Will three be a crowd for Kalas and company?

Posted: April 02, 2007

Harry Kalas has been the Phillies' play-by-play broadcaster since 1971, and he equates the buzz entering this season to almost any he has been a part of.

"I can't remember - perhaps in the late '70s - such anticipation for a baseball season," Kalas said. "Even that cast of characters in '93 that surprised us, the expectations weren't overwhelming entering the season."

Kalas would be excited whether the Phillies were contenders or not. And this year just as the team attempts to earn its first playoff berth since 1993, Kalas will also be facing a new challenge - working in a three-man booth for television.

In the new setup, Kalas will be situated on television with Chris Wheeler and former Phillie Gary "Sarge" Matthews.

The trio will broadcast the first three and last three innings on television. Wheeler will handle play-by-play in the middle three innings, with Matthews as the analyst.

Kalas will continue to call the fourth inning on radio. Scott Franzke and Larry Andersen will work exclusively on radio.

Flyers television announcer Jim Jackson will be the pre- and postgame host on radio.

Now entering his 37th season with the Phillies and a member of the Baseball Hall of Fame, Kalas says the extra man in the booth won't change his approach to broadcasting the games.

"I will keep doing the same thing," he said. "They can play off each other, and I can play off both of them."

While purists may feel three is one too many in a baseball booth, Wheeler and Matthews worked well together in the televised exhibition games.

Wheeler knows the players and their tendencies as well as any analyst in the game. He also has the ability to work well with a partner, integrating him into the broadcast.

Matthews has shown during the exhibition season not only a great knowledge of the game, but also a nice delivery, showing excitement, but not going overboard.

With Wheeler and Matthews, there won't be a lot of joking, but plenty of baseball talk, explaining the strengths and weakness of players while also going over the strategy.

Of course, that doesn't mean there won't be an adjustment period.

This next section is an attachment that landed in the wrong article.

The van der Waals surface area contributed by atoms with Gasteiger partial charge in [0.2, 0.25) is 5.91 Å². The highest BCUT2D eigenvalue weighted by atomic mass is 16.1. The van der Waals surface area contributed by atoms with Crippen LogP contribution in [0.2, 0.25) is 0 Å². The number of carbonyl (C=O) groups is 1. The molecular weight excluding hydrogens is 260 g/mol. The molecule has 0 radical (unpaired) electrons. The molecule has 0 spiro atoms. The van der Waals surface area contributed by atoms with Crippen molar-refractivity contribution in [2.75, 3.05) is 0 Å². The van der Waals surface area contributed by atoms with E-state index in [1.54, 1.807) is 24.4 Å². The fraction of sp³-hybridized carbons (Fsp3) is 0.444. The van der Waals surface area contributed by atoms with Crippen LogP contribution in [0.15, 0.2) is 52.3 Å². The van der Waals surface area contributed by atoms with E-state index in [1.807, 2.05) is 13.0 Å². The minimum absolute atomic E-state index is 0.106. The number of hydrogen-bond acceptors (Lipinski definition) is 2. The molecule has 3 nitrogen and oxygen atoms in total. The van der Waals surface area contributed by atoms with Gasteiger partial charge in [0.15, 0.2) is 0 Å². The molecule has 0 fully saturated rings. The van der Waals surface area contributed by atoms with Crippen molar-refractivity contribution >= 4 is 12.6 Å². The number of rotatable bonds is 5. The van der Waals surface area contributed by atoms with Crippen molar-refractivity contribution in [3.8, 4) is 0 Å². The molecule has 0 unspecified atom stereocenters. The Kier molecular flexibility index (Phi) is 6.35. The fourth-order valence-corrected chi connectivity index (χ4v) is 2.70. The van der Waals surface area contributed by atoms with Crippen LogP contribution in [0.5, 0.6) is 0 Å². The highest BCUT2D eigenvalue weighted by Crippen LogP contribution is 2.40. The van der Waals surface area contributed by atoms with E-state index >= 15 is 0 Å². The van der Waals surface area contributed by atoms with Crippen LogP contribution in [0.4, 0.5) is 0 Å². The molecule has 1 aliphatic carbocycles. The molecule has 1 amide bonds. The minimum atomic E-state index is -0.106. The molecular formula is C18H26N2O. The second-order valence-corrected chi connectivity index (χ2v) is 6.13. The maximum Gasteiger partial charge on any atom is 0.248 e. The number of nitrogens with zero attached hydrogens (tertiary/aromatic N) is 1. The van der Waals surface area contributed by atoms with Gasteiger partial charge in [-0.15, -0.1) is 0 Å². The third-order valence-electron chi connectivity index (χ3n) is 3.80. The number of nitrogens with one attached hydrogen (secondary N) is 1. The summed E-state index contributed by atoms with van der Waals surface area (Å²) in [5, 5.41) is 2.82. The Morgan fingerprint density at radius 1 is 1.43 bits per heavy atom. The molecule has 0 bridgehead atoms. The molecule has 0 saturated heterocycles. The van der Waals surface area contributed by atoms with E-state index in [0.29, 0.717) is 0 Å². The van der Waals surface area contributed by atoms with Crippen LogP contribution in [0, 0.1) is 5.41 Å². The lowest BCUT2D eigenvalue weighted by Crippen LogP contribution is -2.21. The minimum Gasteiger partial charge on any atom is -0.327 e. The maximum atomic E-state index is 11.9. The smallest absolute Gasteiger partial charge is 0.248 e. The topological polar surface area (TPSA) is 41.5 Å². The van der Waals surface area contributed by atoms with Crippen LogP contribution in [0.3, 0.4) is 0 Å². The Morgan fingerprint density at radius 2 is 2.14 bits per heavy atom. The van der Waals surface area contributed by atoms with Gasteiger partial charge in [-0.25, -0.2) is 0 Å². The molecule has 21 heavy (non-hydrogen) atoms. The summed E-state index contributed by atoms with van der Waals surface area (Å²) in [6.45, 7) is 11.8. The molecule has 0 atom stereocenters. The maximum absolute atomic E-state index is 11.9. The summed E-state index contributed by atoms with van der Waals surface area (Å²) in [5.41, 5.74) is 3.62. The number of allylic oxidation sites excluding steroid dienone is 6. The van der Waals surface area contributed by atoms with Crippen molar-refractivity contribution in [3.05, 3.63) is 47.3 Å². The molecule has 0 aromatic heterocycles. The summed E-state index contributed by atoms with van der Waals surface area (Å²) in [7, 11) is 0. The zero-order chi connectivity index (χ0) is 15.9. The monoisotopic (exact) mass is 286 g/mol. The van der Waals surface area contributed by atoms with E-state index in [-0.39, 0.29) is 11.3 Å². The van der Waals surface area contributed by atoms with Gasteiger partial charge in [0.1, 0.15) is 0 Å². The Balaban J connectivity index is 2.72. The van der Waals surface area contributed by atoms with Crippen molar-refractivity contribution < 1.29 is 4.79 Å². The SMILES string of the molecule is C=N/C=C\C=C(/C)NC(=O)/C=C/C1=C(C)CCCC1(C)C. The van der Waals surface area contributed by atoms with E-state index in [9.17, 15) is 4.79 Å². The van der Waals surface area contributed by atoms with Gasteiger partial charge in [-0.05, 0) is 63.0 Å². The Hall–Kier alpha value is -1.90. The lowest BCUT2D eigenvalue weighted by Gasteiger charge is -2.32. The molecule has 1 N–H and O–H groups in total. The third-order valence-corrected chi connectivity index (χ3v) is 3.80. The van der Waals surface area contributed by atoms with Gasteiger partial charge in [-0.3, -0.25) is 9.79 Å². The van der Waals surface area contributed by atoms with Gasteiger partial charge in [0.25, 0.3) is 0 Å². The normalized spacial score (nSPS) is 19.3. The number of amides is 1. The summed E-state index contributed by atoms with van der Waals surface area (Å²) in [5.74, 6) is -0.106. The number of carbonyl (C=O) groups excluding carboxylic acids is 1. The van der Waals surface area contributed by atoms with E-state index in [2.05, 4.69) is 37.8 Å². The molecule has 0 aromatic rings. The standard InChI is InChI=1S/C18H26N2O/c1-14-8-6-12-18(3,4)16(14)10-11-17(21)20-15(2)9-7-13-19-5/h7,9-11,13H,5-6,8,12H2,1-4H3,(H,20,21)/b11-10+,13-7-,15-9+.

"Three men in a booth is kind of a work in progress, and you feel your way along," Wheeler said. "But I think we can both add things to a lot of situations."

Both Kalas and Wheeler have high expectations for Matthews.

"He brings the knowledge of a player, a coach, and he also did broadcast work with Toronto," Kalas said.

Added Wheeler: "I think Gary is going to be really good because not only does he have a lot of knowledge but a lot of enthusiasm."

The other plus is that other than the fourth inning when Kalas is on radio, the television and radio announcers won't be switching, which reduces the chance of repetition.

"All the announcers read the same prep materials and go on TV and tell the same story, not realizing that story has been told," said Rob Brooks, the Phillies' broadcasting manager. "Plus, it's a familiarity thing, and I wanted to streamline things and not have them juggling things."

As with teams, the broadcasters used spring training to work on certain things. For instance, Andersen and Matthews were heard doing play by play on Phillies Internet broadcasts.

"You just want to see how they react in different roles," Brooks said.

And just like the team, there will be high expectations for the broadcasters. For a veteran like Kalas, he wouldn't have it any other way.

Few can rival the 71-year-old Kalas when it comes to making an exciting call. Whether there are three men in the booth or two, or whether the team is a contender or an expected cellar dweller, Kalas has been able to maintain the highest of levels for more than 31/2 decades.

This year, the team is expected to match the performance of its lead announcer, and if that happens, it will be a successful season for the Phillies.

Contact staff writer Marc Narducci at 856-779-3225 or mnarducci@phillynews.com.


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